ROME — Pope Francis has named Archbishop Laurent Ulrich of Lille as the new head of the Paris Archdiocese, less than five months after his predecessor resigned under fire following a questionable relationship with a woman.
The appointment was published in the Vatican's daily bulletin on April 26.
Ulrich has led the northern French diocese of Lille since February 2008 and has been a past vice-president of France's Catholic bishops. The 70-year-old archbishop has been known to be an vocal advocate for migrants, one of France's most contentious political issues, and has spoken openly about the church's failings on clergy sex abuse.
In a 2015 interview ahead of French regional elections, Ulrich said that while the church does not endorse any political party, it was necessary to reject the "hate speech" and "aggressive vindictiveness" being used by the far-right National Front party to demonize migrants.
"One cannot be Catholic, that is to say universal, and xenophobic," he said at the time.
On the question of clerical sex abuse, in an October 2021 interview, he pointed to clericalism as a root cause of the crisis, saying "part of the abuses observed comes from the fact that in the church, there were only priests to assume all the power and all the authority."
Ulrich will arrive in the French capital just after a closely watched presidential election, where incumbent President Emmanuel Macron defeated far-right candidate Marine Le Pen, the leader of the National Rally party, formerly known as the National Front.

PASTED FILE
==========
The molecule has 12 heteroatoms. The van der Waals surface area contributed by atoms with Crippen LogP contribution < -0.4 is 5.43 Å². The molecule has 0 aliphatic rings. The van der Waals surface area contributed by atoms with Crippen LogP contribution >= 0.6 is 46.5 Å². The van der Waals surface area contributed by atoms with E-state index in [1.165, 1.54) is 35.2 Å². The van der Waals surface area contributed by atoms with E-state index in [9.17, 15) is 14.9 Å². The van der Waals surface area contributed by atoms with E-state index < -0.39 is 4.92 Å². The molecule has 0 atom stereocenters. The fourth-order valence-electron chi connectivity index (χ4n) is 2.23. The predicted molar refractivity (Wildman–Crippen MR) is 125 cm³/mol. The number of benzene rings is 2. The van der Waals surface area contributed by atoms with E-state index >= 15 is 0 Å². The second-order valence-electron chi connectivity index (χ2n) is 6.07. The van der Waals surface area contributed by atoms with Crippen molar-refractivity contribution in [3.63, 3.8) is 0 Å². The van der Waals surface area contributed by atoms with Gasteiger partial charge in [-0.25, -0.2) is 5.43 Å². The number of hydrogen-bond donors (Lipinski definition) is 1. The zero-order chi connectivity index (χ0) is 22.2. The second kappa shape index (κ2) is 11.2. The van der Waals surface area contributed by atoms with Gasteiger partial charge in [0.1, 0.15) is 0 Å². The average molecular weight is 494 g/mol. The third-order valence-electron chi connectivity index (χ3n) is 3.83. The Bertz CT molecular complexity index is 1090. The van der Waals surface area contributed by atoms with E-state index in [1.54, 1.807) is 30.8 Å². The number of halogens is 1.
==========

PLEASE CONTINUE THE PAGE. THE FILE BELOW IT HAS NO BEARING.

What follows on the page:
In addition to a deeply divided country, the French Catholic Church continues to reel from an October 2021 report into the church's handling of abuse cases. The report found an estimated 330,000 children were victims of abuse over the past 70 years at the hands of some 3,000 priests and other people involved in the church.
In Paris, Ulrich will take over for Archbishop Michel Aupetit, who led the archdiocese from 2018-2021.
A former medical doctor, Aupetit was appointed to Paris in 2018 after serving as an auxiliary bishop of Paris from 2013 to 2014. In 2014, he was appointed by Pope Francis as the bishop of the Paris suburb of Nanterre, a post he held until being tapped to lead France's capital city.
During his relatively brief tenure, the archbishop was forced into public view with regularity following the 2019 fire that nearly destroyed the city's iconic Notre Dame Cathedral.
Inside the Paris Archdiocese, however, his leadership was called into question, following two resignations of vicar generals within a four-month span.
Following French media reports in November 2021 that he had engaged in a questionable relationship with a woman dating back to 2012 when he was vicar general of the Paris Archdiocese, he offered his resignation to Pope Francis, which was accepted on Dec. 2.
Throughout the ordeal, Aupetit insisted that he had not engaged in any sexual conduct with the woman in question, and the pope defended the embattled archbishop by saying said he had not accepted the resignation "on the altar of truth, but on the altar of hypocrisy."
Francis said the scandal impaired Aupetit's ability to govern.
"When the gossip grows," the pope said at the time, "it destroys a person's reputation. He will no longer be able to rule."
Ulrich will be installed as Paris' new archbishop on May 23 at the Church of Saint-Sulpice.